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Tuesday, August 16, 2022

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Sinema’s Silence on New Spending Deal Should Have Dems Sweating Bullets

Sinema’s Silence on New Spending Deal Should Have Dems Sweating Bullets



She’s the most powerful woman in Washington right now. Sen. Kyrsten Sinema (D-AZ) is the vote that will decide if the Democrats can clinch a long-awaited legislative win. 

The liberal media has already declared this a significant victory. Some have noted the deal Sen. Joe Manchin (D-WV) hashed out with Senate Majority Leader Chuck Schumer (D-NY) is another progressive defeat. The moderate wing triumphed. Let’s slow it down a bit, folks. Sinema has yet to make a decision. If she says no, this bill is dead. She wasn’t keen on carried interest or the corporate tax hikes in previous pieces of legislation. Manchin told her to trust the bill (via Politico): 

Attention Kyrsten Sinema: The deal between Chuck Schumer and Joe Manchin reflects your “tremendous input,” doesn’t raise taxes and is altogether an “all-American bill.” That’s, at least, according to Manchin.

As Sinema (D-Ariz.) weighs whether to support the party-line energy, tax, deficit reduction and health care legislation, the West Virginia senator fanned out across all five Sunday shows to make the case for his deal. The moment reflected how intensely Manchin is now pressing to pass a package that only a few weeks ago he was lukewarm on, at best — and why he thinks Sinema should support it.

And Manchin had plenty of work to do during his quintet of appearances, with hosts pressing him whether the bill really fights inflation and how imposing a new minimum tax on large corporations might affect the economy. Faced with those questions, Manchin said simply on “Fox News Sunday”: “We did not raise taxes. We closed loopholes.

He also made sure to credit Sinema with cajoling Democrats into that tax-skeptic position after many in her party weighed surtaxes on high earners and pushed for rate increases. Though Sinema’s stayed quiet since Manchin and Schumer announced the deal on Wednesday, Manchin said that he “would like to think she’d be favorable to it.”

Kyrsten Sinema is a friend of mine, and we work very close together. She has a tremendous, tremendous input in this legislation,” Manchin said on NBC’s “Meet the Press.” “She basically insisted [on] no tax increases, [we’ve] done that. And she was very, very adamant about that, I agree with her. She was also very instrumental” on prescription drug reform.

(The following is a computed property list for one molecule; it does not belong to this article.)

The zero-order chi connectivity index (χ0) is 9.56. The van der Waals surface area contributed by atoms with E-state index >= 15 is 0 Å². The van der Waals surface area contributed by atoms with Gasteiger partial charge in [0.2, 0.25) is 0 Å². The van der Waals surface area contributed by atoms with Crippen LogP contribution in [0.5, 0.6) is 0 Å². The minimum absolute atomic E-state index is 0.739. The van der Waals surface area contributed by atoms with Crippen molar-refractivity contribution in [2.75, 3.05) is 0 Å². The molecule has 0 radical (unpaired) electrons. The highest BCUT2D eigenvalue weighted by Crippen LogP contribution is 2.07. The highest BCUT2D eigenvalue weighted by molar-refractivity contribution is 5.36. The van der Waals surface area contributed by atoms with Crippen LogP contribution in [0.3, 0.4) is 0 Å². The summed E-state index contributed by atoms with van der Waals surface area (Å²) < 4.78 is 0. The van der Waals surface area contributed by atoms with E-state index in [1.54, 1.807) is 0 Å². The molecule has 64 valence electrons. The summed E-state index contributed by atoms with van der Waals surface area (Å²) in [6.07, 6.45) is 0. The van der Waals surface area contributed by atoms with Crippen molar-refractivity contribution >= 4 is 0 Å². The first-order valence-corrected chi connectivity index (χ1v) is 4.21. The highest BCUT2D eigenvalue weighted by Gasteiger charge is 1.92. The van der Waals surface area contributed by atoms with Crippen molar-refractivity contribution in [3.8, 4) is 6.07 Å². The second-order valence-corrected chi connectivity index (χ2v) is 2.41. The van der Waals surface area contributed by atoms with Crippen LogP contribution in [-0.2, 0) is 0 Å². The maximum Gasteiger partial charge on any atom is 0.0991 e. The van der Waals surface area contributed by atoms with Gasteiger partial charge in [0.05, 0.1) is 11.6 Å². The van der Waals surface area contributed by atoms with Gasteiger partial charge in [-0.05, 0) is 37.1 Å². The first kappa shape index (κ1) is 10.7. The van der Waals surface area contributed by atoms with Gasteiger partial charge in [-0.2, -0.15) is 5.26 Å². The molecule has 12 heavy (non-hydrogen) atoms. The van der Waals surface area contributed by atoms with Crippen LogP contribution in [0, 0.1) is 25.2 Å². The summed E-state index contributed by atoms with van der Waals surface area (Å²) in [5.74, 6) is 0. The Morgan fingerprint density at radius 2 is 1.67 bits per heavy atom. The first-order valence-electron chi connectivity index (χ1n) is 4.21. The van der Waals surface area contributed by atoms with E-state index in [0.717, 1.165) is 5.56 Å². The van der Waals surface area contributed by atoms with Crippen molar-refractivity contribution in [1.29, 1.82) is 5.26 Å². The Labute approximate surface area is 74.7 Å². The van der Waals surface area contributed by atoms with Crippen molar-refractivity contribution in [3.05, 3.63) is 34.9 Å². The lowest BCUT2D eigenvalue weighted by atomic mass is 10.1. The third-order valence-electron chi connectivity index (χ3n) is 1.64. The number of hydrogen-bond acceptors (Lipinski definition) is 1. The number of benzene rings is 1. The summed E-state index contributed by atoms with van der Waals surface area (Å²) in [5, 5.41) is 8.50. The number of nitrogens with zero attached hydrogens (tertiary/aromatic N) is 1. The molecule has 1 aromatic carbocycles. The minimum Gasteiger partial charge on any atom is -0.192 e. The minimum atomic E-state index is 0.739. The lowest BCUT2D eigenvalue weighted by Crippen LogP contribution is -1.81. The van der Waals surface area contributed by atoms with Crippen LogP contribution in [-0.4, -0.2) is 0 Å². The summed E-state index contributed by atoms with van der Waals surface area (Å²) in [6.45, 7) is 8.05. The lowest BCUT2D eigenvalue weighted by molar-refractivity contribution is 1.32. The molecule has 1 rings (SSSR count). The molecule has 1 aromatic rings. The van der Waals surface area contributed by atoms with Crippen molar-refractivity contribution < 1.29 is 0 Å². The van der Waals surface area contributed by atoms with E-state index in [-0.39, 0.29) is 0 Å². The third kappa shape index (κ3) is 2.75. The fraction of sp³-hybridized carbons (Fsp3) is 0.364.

Well, that’s a lie, Mr. Manchin. The bill does raise taxes. Meanwhile, Republicans threw cold water on Sinema supporting this agreement. This spending proposal is far from being finalized, and Sinema won’t kowtow to party pressure, according to Sen. John Barroso (R-WY) (via The Hill): 

Sen. John Barrasso (R-Wyo.) on Sunday said the new spending deal between Senate Majority Leader Charles Schumer (D-N.Y.) and Sen. Joe Manchin (D-W.Va.) announced last week is “far from done,” suggesting possible opposition from moderate Sen. Kyrsten Sinema (D-Ariz.).

Barrasso told Fox News “Sunday Morning Futures” host Maria Bartiromo that Sinema “felt blindsided” by the Inflation Reduction Act, which was announced last week and shocked Capitol Hill.

“She has a spine of steel. She’s not going to easily be twisted,” Barrasso said of Sinema. “In terms of, will this pass, they need all 50 Democrats on board and in the room. … They haven’t had 50 senators show up for work in well over a month. So, this is far from done.”

Sinema has so far remained publicly silent on the deal, which Manchin and Schumer announced just two weeks after Manchin had said he would not support any climate package or tax reform given soaring inflation.

Again, not shocking either. It’s no secret that the Arizona Democrat is fiercely independent and doesn’t care what Schumer thinks; she will do what she feels is best. That has put her at odds with some of her party’s most prominent initiatives. It’s been days since Sinema has said anything about the Schumer-Manchin proposal. Democrats must be sweating bullets. With Labor Day and the final weeks of the midterms ahead, this is the last attempt to get anything done. 



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